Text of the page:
Creating TV and Film Hairstyles for Background Actors
There’s a lot to think about when getting ready for set, including putting a cohesive look together with your wardrobe, hair, and makeup. Here’s what you need to know about film hairstyles and how to create the right style for your background role.
Why hair is an important part of your look
From Princess Leia’s side buns to The Rachel, hairstyles can become as iconic as the TV show or film themselves. As a Background Actor, not only does creating the perfect hairstyle help bring your character to life, but can reflect the setting of the story and contribute to the overall production design.
Getting booked with your hairstyle
Availability inquiries or job posts may include specific hair lengths and styles. These requirements are often for period roles or for Stand-Ins and doubles who need to match the principal actor. Even modern scenes can have very specific hair needs; always read job posts and avail messages completely to be sure you fit the look before submitting.
Some roles may also have “no modern hairstyle” requirements. Modern hairstyles can include highlights, ombre, balayage, or unnatural color dyes. Contemporary braids, weaves, and extensions can also make your look too current for a period piece. When booking these roles, Casting Directors may ask for a recent photo to check that your hair fits the requirements. Please be honest about your current hairstyle; if you get booked based off the photo or hair information you give to Central Casting, you will be expected to show up to set with that look.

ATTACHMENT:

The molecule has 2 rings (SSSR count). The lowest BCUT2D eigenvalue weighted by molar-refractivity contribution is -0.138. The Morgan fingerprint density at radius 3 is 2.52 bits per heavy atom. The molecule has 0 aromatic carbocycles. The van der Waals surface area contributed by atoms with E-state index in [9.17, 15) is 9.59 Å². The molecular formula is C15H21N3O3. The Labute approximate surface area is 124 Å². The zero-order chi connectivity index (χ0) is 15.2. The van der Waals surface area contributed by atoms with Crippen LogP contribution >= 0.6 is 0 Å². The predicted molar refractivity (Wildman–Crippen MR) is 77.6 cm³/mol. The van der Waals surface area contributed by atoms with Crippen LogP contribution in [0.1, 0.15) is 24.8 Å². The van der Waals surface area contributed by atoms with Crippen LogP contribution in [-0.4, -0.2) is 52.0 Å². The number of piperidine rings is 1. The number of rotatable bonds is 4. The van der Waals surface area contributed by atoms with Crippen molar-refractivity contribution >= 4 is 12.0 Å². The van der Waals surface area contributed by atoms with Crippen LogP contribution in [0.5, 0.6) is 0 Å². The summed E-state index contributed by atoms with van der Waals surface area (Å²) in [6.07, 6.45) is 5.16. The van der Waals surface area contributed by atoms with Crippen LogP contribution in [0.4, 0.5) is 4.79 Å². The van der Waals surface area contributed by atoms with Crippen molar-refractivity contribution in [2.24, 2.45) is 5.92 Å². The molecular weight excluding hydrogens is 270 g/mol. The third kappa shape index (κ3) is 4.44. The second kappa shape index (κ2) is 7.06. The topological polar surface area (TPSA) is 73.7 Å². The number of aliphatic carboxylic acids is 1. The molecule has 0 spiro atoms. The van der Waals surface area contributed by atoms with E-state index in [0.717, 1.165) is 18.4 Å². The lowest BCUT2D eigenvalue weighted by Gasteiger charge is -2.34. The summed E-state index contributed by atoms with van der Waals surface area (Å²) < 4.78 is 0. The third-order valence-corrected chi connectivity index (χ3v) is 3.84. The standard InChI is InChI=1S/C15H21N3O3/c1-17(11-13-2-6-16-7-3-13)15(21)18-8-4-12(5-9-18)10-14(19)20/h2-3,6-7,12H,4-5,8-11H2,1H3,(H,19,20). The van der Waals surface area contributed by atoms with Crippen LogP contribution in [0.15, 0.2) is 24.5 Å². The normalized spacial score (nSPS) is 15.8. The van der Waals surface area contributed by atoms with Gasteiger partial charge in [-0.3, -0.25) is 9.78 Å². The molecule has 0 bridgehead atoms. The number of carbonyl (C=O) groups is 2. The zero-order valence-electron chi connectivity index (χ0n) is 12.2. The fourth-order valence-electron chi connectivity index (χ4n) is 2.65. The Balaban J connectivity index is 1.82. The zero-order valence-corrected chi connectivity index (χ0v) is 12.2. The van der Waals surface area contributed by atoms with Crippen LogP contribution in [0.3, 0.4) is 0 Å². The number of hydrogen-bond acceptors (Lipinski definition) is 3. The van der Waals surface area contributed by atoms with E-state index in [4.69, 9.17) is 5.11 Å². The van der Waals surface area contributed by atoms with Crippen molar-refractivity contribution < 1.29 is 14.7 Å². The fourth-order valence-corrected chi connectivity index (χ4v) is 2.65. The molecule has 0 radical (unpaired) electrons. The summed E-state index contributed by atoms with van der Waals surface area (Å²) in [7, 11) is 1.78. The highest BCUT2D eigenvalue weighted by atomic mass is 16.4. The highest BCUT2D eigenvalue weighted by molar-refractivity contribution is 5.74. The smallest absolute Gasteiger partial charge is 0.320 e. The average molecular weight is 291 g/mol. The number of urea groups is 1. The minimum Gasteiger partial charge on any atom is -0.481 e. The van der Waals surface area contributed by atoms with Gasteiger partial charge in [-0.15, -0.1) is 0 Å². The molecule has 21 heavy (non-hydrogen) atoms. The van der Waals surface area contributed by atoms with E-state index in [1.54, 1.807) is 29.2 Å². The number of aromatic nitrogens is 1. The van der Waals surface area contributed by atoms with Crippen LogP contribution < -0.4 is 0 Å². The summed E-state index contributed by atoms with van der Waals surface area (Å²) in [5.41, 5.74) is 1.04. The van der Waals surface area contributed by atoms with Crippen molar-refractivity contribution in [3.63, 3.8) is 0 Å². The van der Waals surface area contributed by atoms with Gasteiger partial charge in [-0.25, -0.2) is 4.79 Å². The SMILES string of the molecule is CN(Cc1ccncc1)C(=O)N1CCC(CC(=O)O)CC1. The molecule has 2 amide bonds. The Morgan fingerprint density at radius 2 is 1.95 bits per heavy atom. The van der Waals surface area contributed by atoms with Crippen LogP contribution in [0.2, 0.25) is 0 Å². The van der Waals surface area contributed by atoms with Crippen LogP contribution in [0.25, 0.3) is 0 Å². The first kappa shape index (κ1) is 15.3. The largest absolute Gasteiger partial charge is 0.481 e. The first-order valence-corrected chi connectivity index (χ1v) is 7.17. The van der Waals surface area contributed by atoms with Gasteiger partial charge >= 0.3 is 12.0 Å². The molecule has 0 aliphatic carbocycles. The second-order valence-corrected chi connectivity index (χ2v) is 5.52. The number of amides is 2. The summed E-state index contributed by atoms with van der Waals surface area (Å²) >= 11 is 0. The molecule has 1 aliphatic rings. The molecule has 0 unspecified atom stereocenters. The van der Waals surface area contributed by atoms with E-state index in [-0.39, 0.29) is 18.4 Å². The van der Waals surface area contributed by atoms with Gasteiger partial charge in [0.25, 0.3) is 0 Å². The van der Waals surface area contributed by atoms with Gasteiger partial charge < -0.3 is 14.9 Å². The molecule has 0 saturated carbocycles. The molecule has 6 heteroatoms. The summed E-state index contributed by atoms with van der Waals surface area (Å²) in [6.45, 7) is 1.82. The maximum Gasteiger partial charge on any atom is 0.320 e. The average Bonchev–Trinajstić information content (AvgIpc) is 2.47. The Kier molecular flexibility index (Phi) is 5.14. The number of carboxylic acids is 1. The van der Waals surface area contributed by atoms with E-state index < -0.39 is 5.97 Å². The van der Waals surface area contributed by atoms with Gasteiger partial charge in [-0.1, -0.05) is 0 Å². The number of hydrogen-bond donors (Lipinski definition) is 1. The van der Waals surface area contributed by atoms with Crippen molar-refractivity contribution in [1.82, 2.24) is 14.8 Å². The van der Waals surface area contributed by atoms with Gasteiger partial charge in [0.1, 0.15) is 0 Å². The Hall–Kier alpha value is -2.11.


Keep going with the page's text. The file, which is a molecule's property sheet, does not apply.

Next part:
Getting ready for set
For most projects, you’ll likely be asked to arrive for work with your hair already styled. All the information you need to prepare for set will be included in your booking details. Depending on the production and your role, you may be given detailed instructions for a specific hairstyle or may have more room to create your own. Remember, it’s always easier to add than remove. If you’re not sure how far to take a look, it’s best to style your hair conservatively based on your details, then finish your look with guidance from the hair department.
Need inspiration? If you’re working on a TV show that’s aired episodes, looking at the styles of the principal and Background Actors can help give you ideas on the show’s general look. Also keep in mind that two shows set during the same time and in the same city, like FBI and The Equalizer that both take place in modern day New York, can have different overall looks, so don’t assume a hairstyle that worked on one show will automatically work for the other. Always read your details fully and carefully each time you’re booked to ensure you’re creating the right look for that role.
If you need help creating a style, YouTube is a great resource to find tutorial videos for different styles, time periods, and hair types.
Working with the hair department
When booked as a Background Actor, there are some cases when you may work with the hair department to create or complete your look. A Background Actor’s interaction with a hairstylist can range from simple approval of your hairstyle to having your hair styled on set. For example, on period pieces it’s common for you to come to work with your hair in rollers then finish your look as instructed after you check in.
Whether you’re arriving with hair done or have styling to do on set, be sure to bring any hair products or tools with you to keep your hair camera ready throughout the day.